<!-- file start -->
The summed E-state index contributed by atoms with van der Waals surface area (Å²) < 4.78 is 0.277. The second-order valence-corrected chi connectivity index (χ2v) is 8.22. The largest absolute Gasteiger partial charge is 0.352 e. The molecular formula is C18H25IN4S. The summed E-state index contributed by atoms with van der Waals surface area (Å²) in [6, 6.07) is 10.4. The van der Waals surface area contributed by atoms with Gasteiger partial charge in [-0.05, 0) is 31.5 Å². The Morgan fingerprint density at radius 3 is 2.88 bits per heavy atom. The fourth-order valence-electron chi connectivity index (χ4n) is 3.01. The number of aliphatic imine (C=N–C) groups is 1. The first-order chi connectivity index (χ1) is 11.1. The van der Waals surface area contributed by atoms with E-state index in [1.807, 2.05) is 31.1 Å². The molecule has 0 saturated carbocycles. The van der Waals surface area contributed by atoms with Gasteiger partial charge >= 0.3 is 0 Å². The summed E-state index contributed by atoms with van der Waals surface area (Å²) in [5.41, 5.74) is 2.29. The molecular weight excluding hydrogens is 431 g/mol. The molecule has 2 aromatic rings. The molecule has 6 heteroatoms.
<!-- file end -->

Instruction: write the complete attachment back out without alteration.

The summed E-state index contributed by atoms with van der Waals surface area (Å²) < 4.78 is 0.277. The second-order valence-corrected chi connectivity index (χ2v) is 8.22. The largest absolute Gasteiger partial charge is 0.352 e. The molecular formula is C18H25IN4S. The summed E-state index contributed by atoms with van der Waals surface area (Å²) in [6, 6.07) is 10.4. The van der Waals surface area contributed by atoms with Gasteiger partial charge in [-0.05, 0) is 31.5 Å². The Morgan fingerprint density at radius 3 is 2.88 bits per heavy atom. The fourth-order valence-electron chi connectivity index (χ4n) is 3.01. The number of aliphatic imine (C=N–C) groups is 1. The first-order chi connectivity index (χ1) is 11.1. The van der Waals surface area contributed by atoms with E-state index in [1.807, 2.05) is 31.1 Å². The molecule has 0 saturated carbocycles. The van der Waals surface area contributed by atoms with Gasteiger partial charge >= 0.3 is 0 Å². The summed E-state index contributed by atoms with van der Waals surface area (Å²) in [5.41, 5.74) is 2.29. The molecular weight excluding hydrogens is 431 g/mol. The molecule has 2 aromatic rings. The molecule has 6 heteroatoms.